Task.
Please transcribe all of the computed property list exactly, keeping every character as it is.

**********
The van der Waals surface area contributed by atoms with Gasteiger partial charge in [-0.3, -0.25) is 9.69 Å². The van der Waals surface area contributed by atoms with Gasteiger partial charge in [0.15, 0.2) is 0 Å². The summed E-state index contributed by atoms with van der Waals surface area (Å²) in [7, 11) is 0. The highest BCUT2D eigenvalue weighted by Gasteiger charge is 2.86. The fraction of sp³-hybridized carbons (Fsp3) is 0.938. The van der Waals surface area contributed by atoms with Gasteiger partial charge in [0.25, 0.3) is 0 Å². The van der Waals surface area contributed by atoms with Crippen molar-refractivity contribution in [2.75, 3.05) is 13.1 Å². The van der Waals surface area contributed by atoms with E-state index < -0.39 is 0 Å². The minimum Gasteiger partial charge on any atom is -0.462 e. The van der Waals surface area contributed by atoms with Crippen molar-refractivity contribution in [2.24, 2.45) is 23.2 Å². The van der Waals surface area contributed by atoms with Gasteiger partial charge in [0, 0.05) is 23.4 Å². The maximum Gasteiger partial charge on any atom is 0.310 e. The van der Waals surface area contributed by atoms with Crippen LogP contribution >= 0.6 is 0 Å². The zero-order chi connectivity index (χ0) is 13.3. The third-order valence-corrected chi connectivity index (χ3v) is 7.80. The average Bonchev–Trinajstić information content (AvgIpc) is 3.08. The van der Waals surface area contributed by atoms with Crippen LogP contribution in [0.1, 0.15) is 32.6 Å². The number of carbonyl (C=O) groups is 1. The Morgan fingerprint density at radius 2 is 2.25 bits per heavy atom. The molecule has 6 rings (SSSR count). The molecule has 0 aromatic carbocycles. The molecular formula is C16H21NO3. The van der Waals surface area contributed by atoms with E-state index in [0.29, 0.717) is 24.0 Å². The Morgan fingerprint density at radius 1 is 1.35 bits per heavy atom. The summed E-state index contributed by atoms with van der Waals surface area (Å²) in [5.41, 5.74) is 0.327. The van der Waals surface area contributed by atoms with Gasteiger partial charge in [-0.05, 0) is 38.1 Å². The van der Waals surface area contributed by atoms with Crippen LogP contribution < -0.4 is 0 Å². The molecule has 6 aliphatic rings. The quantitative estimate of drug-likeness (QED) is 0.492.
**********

The van der Waals surface area contributed by atoms with Gasteiger partial charge in [-0.3, -0.25) is 9.69 Å². The van der Waals surface area contributed by atoms with Gasteiger partial charge in [0.15, 0.2) is 0 Å². The summed E-state index contributed by atoms with van der Waals surface area (Å²) in [7, 11) is 0. The highest BCUT2D eigenvalue weighted by Gasteiger charge is 2.86. The fraction of sp³-hybridized carbons (Fsp3) is 0.938. The van der Waals surface area contributed by atoms with Gasteiger partial charge in [0.25, 0.3) is 0 Å². The van der Waals surface area contributed by atoms with Crippen molar-refractivity contribution in [2.75, 3.05) is 13.1 Å². The van der Waals surface area contributed by atoms with E-state index < -0.39 is 0 Å². The minimum Gasteiger partial charge on any atom is -0.462 e. The van der Waals surface area contributed by atoms with Crippen molar-refractivity contribution in [2.24, 2.45) is 23.2 Å². The van der Waals surface area contributed by atoms with Gasteiger partial charge in [0, 0.05) is 23.4 Å². The maximum Gasteiger partial charge on any atom is 0.310 e. The van der Waals surface area contributed by atoms with Crippen LogP contribution >= 0.6 is 0 Å². The zero-order chi connectivity index (χ0) is 13.3. The third-order valence-corrected chi connectivity index (χ3v) is 7.80. The average Bonchev–Trinajstić information content (AvgIpc) is 3.08. The van der Waals surface area contributed by atoms with Crippen LogP contribution in [0.1, 0.15) is 32.6 Å². The number of carbonyl (C=O) groups is 1. The Morgan fingerprint density at radius 2 is 2.25 bits per heavy atom. The molecule has 6 rings (SSSR count). The molecule has 0 aromatic carbocycles. The molecular formula is C16H21NO3. The van der Waals surface area contributed by atoms with E-state index in [0.29, 0.717) is 24.0 Å². The Morgan fingerprint density at radius 1 is 1.35 bits per heavy atom. The summed E-state index contributed by atoms with van der Waals surface area (Å²) in [5.41, 5.74) is 0.327. The van der Waals surface area contributed by atoms with Gasteiger partial charge in [-0.05, 0) is 38.1 Å². The van der Waals surface area contributed by atoms with Crippen LogP contribution < -0.4 is 0 Å². The molecule has 6 aliphatic rings. The quantitative estimate of drug-likeness (QED) is 0.492.